The Bad And Good Financial News This Week
Retail sales dropped sharply in December and business-owner optimism plunged but events in the Washington, D.C. overshadowed everything. Yet share prices of America’s blue-chip stocks did not drop very much and the consensus forecast of economists released today predicts a strong recovery for the next 21 months. Here’s the financial economic news investors need to know right now.
Retail sales, excluding gasoline because its volatility distorts the trend, declined seven-tenths of 1% in December, according to data released this morning by the U.S. Census Bureau. December retail sales, excluding gasoline, rose by +4.1% compared in the 12 months ended December 31, 2020.
Retail sales comprise 30% of GDP and its slowdown is evidence that the post-COVID recovery that began last April has lost strength.
Optimism among small business owners plunged in December. According to the National Federal of Independent Business, which surveys small business owners every month, optimism declined 5.5%, falling below its average level since 1973.
NFIB says small businesses are concerned about the new administration’s policies and the increased spread of COVID-19 causing renewed government-mandated business closures across the nation.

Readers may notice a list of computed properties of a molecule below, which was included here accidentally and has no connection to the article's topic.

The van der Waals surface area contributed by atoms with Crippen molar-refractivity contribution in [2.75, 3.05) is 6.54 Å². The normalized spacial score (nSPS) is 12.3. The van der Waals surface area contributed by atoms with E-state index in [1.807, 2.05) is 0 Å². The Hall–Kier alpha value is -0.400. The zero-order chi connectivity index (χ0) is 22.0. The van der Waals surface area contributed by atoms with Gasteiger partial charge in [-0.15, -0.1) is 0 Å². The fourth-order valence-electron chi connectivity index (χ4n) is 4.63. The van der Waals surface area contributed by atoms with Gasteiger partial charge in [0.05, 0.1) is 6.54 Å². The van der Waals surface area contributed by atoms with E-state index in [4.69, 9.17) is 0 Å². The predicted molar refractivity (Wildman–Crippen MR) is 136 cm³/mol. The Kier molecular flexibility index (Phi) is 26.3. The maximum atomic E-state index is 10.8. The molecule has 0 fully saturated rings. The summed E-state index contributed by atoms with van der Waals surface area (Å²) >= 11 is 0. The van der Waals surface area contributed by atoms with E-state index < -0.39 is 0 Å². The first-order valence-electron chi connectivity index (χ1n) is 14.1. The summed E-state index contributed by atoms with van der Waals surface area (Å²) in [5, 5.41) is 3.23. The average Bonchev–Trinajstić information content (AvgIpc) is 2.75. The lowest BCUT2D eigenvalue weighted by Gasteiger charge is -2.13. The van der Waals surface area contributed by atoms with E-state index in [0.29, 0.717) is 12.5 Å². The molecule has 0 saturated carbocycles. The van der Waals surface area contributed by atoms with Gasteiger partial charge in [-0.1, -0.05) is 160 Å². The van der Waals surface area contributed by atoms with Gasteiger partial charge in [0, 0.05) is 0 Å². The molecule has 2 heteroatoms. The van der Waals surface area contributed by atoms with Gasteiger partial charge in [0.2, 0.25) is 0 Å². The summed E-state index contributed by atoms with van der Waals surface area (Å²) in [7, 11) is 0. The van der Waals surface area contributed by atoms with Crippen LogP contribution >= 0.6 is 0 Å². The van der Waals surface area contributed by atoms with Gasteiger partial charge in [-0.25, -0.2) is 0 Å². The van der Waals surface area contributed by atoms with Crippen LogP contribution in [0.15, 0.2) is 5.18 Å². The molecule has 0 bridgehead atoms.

Small business created more than half of the new jobs in the last decade. The optimism index has averaged a reading of 98 since 1973 and fell to 95.9 in December.
Despite the drop in retail sales and business-owner optimism, the consensus forecast of 60 leading economists surveyed monthly by The Wall Street Journal released today remained sanguine.
Economists expect the U.S. to grow by 4.3% in the quarter ended December 31, 2020. A 2.2% quarterly rate of growth is forecast for the first quarter of 2021. Significantly higher growth rates are projected for the quarterly periods through the end of September 2022.
Despite the bad news about December, the U.S. is not expected to suffer a double-dip recession, according to the consensus of economists surveyed by The Journal.
The bottom-line this week, amid the political turmoil, the drop in retail sales and plunge in business-owner optimism: the Standard & Poor’s 500 stock index closed Friday at 3,768.25, a loss of -0.72% for the day, and it dropped -1.48% from last week’s all-time high. Stocks are valued +50.98% higher than their March 23rd bear-market low.
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